Under the Ptolemaic Dynasty, it was Egypt’s capital. Under them and the Romans, it was a center of art, learning, and culture. The city’s fortunes fell after the Arab Conquest, only to revive in the 19th century. Under the British, it was a major fleet base and port. Though the British have long left Egypt, Alexandria remains Egypt’s primary port.

Helsinki’s sidewalks get heated from underground.

Here’s something warm and thoughtful from cities facts. Helsinki is Finland’s capital, standing along the northern shore of the Gulf of Finland. The country’s latitude means winter gets harsh. Despite this, the streets are almost always clear of ice and snow.

This is thanks to a snowmelt system built under the streets. It melts falling ice and snow and keeps the streets clear. At the same time, this system can keep the streets from getting too hot to walk on in summer.

Kyoto was Japan’s capital for over a thousand years.

Kyoto means ‘capital city’ in Japanese. Settlement began in the 8th century and Kyoto was Japan’s capital until the 19th century.

The Temple of the Golden Pavilion from Kyoto in the daytime, cities facts
Photo from Pixabay

In those more than 1000 years, Kyoto was the heart of Japan’s art and culture. And it remained so even after the capital moved to Tokyo. During WWII, the Allies decided against bombing Kyoto for that reason. They feared the destruction of the city would only stiffen Japanese resistance. Very fortunate too, no matter how we here at cities facts look at it: if the Allies had bombed the city, they’d destroy so much that is irreplaceable.

Seoul’s population density is greater than New York’s.

New York is bigger yet less populated than Seoul. For every square kilometer, there are 16,000 people in Seoul. In contrast, New York only has 10,000 people for every square kilometer.

Chengdu is the source of China’s tea culture.

Tea was first consumed in Chengdu over 3000 years ago. From there the practice spread across China, with Chengdu the heart of the tea trade. Even today Chengdu has more teahouses than any other city in the world.

There’s a spider named after Sydney, Australia.

It’s called the Sydney Funnel Web Spider. It’s also one of the deadliest spiders in the world. The spider’s venom will kill a human being in 15 minutes without medical attention. More than that, its fangs strike hard enough to pierce even protective gloves.

A male Sydney Funnel Web Spider.
Photo from Wikipedia

Pyongyang has the world’s tallest unoccupied building.

The incomplete Ryugyong Hotel stands 330 meters tall in Pyongyang, North Korea. Construction started in 1987 but stopped and resumed several times in the following years. Exterior work finished in 2011, but the lack of funds left its interior unfinished. Between its height and unopened status, it is the world’s tallest unoccupied building.

Kuala Lumpur means river junction in Malay.

This is because the city sits where the rivers Klang and Gombak flow together. This was a deliberate decision during the city’s founding in the 19th century. Supplies would come by the rivers, and cargo shipped away. In addition, tin mines in the surrounding area value-added to this city. On the downside, the city’s position between the rivers made it vulnerable to floods.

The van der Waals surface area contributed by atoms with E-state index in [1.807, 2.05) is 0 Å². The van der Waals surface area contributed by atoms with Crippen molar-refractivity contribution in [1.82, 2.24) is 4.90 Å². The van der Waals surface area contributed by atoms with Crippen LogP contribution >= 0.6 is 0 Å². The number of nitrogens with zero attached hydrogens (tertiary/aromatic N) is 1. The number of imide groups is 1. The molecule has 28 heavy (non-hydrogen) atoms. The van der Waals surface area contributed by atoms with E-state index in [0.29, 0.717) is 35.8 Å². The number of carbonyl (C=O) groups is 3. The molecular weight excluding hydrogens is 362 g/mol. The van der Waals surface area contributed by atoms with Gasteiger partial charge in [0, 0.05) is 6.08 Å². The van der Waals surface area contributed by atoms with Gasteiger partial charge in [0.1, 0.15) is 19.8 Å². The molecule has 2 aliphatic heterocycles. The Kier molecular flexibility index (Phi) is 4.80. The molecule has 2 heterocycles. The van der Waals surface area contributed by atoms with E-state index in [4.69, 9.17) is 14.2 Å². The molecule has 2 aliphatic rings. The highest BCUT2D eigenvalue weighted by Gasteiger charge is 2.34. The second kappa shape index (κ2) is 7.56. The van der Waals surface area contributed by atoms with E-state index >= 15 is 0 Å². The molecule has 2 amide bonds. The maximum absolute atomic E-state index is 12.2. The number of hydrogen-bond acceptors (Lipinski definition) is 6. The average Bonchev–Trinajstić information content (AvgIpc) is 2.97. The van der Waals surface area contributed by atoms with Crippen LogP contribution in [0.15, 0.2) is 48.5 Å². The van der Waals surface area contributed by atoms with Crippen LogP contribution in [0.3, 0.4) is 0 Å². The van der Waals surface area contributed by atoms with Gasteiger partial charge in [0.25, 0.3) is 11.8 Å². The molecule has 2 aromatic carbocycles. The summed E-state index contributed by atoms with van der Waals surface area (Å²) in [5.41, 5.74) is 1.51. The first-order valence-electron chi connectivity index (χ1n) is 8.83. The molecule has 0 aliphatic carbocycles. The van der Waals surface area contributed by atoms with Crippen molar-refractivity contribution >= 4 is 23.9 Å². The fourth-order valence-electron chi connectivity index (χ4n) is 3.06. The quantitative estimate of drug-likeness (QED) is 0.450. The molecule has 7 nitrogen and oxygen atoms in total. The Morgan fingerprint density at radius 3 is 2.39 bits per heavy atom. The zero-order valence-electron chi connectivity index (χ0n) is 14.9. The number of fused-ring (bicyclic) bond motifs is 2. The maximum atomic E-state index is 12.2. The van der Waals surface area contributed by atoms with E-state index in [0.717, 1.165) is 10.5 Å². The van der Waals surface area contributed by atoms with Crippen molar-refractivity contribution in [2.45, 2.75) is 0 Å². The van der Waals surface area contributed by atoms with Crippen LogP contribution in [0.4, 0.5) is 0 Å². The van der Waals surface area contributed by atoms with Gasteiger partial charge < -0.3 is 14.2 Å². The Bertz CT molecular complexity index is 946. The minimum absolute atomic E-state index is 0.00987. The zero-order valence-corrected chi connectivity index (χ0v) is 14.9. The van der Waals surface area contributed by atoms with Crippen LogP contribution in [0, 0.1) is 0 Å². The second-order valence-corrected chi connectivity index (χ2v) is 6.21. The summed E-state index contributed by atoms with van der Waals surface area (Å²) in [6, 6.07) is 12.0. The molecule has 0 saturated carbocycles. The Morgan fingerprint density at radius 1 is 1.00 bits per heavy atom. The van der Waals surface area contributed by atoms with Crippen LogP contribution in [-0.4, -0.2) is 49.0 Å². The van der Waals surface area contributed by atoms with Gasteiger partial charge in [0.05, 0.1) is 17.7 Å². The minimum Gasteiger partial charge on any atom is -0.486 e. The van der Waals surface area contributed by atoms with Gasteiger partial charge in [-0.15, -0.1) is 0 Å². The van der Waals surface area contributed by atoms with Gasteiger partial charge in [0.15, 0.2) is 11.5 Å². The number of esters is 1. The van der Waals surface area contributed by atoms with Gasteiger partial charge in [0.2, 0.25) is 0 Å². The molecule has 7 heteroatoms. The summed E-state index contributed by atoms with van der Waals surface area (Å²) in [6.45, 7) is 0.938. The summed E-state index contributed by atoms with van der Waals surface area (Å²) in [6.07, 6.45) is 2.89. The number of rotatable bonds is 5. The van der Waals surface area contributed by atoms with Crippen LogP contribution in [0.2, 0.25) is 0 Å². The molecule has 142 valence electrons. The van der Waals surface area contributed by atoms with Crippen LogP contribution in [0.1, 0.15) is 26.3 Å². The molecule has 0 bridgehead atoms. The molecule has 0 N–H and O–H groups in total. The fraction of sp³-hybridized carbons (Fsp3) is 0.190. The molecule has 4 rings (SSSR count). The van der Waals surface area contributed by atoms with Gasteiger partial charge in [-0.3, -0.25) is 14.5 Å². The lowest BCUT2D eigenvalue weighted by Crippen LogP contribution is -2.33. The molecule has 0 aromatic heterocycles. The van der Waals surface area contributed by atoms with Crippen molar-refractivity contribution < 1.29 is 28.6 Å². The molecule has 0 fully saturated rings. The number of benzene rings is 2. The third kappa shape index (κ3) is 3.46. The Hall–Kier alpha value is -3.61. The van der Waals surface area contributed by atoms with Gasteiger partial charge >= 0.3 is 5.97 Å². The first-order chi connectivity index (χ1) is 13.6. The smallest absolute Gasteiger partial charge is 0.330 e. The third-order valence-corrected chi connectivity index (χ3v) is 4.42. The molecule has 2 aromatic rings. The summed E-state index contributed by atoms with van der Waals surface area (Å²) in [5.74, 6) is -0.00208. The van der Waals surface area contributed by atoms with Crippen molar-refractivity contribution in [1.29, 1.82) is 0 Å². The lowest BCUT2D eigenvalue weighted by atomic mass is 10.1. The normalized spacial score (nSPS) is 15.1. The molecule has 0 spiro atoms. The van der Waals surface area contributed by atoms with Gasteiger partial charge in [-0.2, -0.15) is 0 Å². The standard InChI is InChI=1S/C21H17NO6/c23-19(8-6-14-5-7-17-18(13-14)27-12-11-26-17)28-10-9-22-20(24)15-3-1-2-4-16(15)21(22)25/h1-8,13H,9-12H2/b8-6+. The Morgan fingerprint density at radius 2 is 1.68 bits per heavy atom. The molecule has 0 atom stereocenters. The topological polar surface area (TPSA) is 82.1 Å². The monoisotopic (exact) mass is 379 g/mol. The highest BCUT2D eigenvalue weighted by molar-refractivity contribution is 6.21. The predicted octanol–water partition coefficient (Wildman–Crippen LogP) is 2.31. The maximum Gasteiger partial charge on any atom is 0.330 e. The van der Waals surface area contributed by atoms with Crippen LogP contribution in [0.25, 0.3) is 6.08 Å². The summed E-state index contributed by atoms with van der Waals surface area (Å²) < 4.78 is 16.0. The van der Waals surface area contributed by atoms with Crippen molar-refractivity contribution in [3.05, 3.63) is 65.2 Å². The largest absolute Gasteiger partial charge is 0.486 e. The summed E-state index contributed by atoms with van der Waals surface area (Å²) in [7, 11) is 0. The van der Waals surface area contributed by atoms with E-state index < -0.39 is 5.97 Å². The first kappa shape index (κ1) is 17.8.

Cats have legal protection in Rome.

Starting in 1991, anywhere in Rome with at least 5 cats is a natural urban habitat. All cats living there cannot be chased or taken away. This has led to Rome’s large urban cat population. Present estimates put their numbers at around 300,000 cats in the city.

You can find the world’s oldest restaurant in Madrid.

Madrid’s Sobrino de Botin has served customers since 1725. It’s also expected to continue serving them long into the future. Extra fun fact from cities facts: the restaurant has not put out their kitchen fire since they opened.

The smallest bookstore in the world is in Lisbon.

Lisbon’s Livraria Simão only has enough room for two people inside. Despite this, an estimated 4000 books are on its shelves.

Quebec is the oldest French-speaking community in North America.

The French first arrived at Quebec’s location in 1535. Permanent settlement began in 1608 with the founding of a wooden fort. It provided protection for a trading post set up next to the fort.

The settlement grew over the following centuries. Quebec remained French-speaking even after Britain took over Canada. Today, over 95% continue to speak French.

Miami stands on reclaimed land.

Marshland once made up the ground Miami now stands on. They filled it in with earth as the city grew and developed. Even today Miami remains surrounded by marsh.

The Miami beachfront in the sunlight.
Photo from Pixabay

A cannon gets fired in Cape Town every day.

The tradition goes back to the 19th century. It calls back to when a cannon fired every time a ship entered the city’s harbor. Today the cannon fires only once a day, at noon.

Nairobi was once a camp for railroad workers.

It went by the name of Mile 327 at its founding in 1899. Workers for Britain’s Cape-Cairo railroad used it as a camp and supply base. The name reflected how long the railroad was on reaching the camp. It only became Nairobi after becoming the British provincial capital later in the year.

There are at least 5000 homeless children in Mogadishu.

A sad but undeniable example of cities facts. The children are the legacy of decades of war in Somalia. They live among the city’s ruins and do so under the shadow of various threats. This includes continued fighting, drug use, and sexual abuse. Child labor is a major problem in the city and country alike.

Mecca has never been the capital of any Islamic empire.

There’s something interesting from cities facts, especially considering Mecca has always been the heart of Islam. But none of the Islamic empires had Mecca as their capital.

The first caliphs reigned from Medina. The Umayyads reigned from Damascus. The Abbasids reigned from Baghdad. The Seljuks and Ottomans had several capitals over their empires’ lifetimes. They all contributed to Mecca’s upkeep, though.